From Chef Josh Grinker of Kings County Imperial. —Sarah Jampel
2 to 3 as a snack/appetizer
dried shiitake mushrooms, stems removed
boiling water (or enough to cover)
Canola oil, for frying
cornstarch plus 1/2 teaspoon, divided
scallions, thinly sliced
1/2-inch piece ginger, peeled and mince
In This Recipe
Combine mushrooms and water in a bowl; let sit until softened, about 10 minutes. Drain mushrooms and squeeze dry. (Save the mushroom soaking liquid: You can add it to your next soup or sauce. Just save it in the fridge in a covered container and find a use for it in about a week—or freeze it for up to 3 months.) Using scissors, starting from the outside perimeter and turning the mushroom, cut one long 1/4-inch strand of mushroom. Don’t worry if it breaks, but the goal is to get it as long as possible.
Heat 2 inches of oil in a flat-bottomed wok or frying pan with sides until it reads 350° F on a deep-fry thermometer. Toss mushrooms with 3 tablespoons of cornstarch, making sure to shake off any excess cornstarch. Working in batches, fry mushrooms until crisp, 1 to 2 minutes. Transfer mushrooms to paper towels to drain. Make a slurry by mixing together 1/2 teaspoon cornstarch plus 1 teaspoon water.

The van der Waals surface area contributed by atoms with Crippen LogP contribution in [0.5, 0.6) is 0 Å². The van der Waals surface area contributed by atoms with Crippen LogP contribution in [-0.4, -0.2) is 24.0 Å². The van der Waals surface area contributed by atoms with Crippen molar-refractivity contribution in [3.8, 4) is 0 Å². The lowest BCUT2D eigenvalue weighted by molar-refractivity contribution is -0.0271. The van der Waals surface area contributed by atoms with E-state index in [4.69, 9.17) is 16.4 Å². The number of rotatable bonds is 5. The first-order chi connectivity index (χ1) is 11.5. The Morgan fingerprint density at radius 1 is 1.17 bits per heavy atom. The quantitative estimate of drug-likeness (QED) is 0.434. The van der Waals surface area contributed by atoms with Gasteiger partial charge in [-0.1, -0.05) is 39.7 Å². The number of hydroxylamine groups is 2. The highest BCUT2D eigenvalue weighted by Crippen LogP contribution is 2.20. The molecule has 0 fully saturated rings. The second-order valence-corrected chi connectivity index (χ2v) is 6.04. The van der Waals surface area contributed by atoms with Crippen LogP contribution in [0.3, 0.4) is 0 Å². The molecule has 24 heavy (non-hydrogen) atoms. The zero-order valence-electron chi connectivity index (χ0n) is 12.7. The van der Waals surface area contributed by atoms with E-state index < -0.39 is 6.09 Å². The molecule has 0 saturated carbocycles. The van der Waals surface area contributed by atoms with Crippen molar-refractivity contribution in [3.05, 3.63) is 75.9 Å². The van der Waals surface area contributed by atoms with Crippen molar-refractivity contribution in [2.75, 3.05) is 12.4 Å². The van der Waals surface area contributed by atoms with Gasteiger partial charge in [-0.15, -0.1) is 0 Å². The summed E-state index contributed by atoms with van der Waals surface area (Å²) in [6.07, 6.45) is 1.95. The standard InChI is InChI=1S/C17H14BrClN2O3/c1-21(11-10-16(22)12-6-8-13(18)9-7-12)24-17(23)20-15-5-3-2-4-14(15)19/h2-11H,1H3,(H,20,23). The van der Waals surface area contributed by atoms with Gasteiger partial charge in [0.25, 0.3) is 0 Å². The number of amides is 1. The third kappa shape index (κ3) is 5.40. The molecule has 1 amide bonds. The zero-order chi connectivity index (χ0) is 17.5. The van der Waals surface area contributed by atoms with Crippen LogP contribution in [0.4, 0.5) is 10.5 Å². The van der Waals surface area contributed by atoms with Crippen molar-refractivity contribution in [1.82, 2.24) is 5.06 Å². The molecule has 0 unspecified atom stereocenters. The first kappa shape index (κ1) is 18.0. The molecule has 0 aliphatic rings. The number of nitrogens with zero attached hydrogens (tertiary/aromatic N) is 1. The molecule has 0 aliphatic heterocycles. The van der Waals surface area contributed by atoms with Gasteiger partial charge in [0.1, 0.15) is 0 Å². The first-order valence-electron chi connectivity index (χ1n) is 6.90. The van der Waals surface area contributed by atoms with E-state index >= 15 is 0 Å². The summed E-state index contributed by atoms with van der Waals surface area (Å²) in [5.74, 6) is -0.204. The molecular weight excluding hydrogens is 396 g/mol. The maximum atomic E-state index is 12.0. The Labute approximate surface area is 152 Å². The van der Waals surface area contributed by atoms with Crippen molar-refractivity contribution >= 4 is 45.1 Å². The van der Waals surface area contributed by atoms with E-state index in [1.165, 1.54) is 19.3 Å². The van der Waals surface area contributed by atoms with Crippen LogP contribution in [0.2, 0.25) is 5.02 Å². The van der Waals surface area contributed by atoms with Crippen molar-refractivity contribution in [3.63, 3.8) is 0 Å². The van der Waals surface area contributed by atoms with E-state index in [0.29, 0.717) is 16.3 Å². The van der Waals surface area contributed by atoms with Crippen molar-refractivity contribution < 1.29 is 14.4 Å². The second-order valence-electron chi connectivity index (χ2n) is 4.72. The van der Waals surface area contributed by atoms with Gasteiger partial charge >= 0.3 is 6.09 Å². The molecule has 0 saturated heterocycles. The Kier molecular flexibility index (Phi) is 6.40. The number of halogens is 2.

Discard all but about 1 tablespoon oil from wok; heat over medium-high. Cook three-quarters of scallions and the ginger until fragrant, about 30 seconds. Add soy sauce, sugar, and 1 tablespoon water (you could also use vegetable or chicken stock here).
Slowly add slurry; cook, stirring constantly, until thickened, 1 to 2 minutes (if it is too thick, add more water). Stir in reserved mushrooms; cook 1 minute. Transfer to a serving platter; garnish with remaining scallions.
A (former) student of English, a lover of raisins, a user of comma splices. My spirit animal is an eggplant. I'm probably the person who picked all of the cookie dough out of the cookie dough ice cream. For that, I'm sorry.